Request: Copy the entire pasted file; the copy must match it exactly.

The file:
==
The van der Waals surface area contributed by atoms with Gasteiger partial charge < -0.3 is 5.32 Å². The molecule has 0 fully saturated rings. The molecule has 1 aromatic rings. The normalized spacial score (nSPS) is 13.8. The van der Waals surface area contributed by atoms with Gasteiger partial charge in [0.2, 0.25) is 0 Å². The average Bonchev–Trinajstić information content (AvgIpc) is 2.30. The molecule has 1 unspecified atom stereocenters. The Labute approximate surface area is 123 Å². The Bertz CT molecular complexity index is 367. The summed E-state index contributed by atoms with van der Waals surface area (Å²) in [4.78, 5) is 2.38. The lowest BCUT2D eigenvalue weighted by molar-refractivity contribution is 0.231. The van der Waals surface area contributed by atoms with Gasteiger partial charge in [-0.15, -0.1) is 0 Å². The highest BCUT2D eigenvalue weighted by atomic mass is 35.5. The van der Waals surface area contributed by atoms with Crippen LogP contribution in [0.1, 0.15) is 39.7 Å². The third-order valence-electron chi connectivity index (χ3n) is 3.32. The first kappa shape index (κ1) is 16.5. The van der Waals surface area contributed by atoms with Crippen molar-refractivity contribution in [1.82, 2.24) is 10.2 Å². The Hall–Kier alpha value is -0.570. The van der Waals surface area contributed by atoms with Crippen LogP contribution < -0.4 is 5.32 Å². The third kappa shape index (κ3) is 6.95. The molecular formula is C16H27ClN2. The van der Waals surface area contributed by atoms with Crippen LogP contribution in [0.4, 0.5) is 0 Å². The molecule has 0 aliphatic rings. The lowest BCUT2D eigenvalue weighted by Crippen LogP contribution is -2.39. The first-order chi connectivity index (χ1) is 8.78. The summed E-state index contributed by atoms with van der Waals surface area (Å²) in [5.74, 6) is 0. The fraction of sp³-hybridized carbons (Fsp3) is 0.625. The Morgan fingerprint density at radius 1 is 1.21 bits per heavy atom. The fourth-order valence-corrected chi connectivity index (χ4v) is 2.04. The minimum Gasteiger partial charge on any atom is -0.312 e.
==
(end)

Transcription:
The van der Waals surface area contributed by atoms with Gasteiger partial charge < -0.3 is 5.32 Å². The molecule has 0 fully saturated rings. The molecule has 1 aromatic rings. The normalized spacial score (nSPS) is 13.8. The van der Waals surface area contributed by atoms with Gasteiger partial charge in [0.2, 0.25) is 0 Å². The average Bonchev–Trinajstić information content (AvgIpc) is 2.30. The molecule has 1 unspecified atom stereocenters. The Labute approximate surface area is 123 Å². The Bertz CT molecular complexity index is 367. The summed E-state index contributed by atoms with van der Waals surface area (Å²) in [4.78, 5) is 2.38. The lowest BCUT2D eigenvalue weighted by molar-refractivity contribution is 0.231. The van der Waals surface area contributed by atoms with Gasteiger partial charge in [-0.15, -0.1) is 0 Å². The highest BCUT2D eigenvalue weighted by atomic mass is 35.5. The van der Waals surface area contributed by atoms with Crippen LogP contribution in [0.1, 0.15) is 39.7 Å². The third-order valence-electron chi connectivity index (χ3n) is 3.32. The first kappa shape index (κ1) is 16.5. The van der Waals surface area contributed by atoms with Crippen molar-refractivity contribution in [1.82, 2.24) is 10.2 Å². The Hall–Kier alpha value is -0.570. The van der Waals surface area contributed by atoms with Crippen LogP contribution < -0.4 is 5.32 Å². The third kappa shape index (κ3) is 6.95. The molecular formula is C16H27ClN2. The van der Waals surface area contributed by atoms with Crippen LogP contribution in [0.4, 0.5) is 0 Å². The molecule has 0 aliphatic rings. The lowest BCUT2D eigenvalue weighted by Crippen LogP contribution is -2.39. The first-order chi connectivity index (χ1) is 8.78. The summed E-state index contributed by atoms with van der Waals surface area (Å²) in [5.74, 6) is 0. The fraction of sp³-hybridized carbons (Fsp3) is 0.625. The Morgan fingerprint density at radius 1 is 1.21 bits per heavy atom. The fourth-order valence-corrected chi connectivity index (χ4v) is 2.04. The minimum Gasteiger partial charge on any atom is -0.312 e.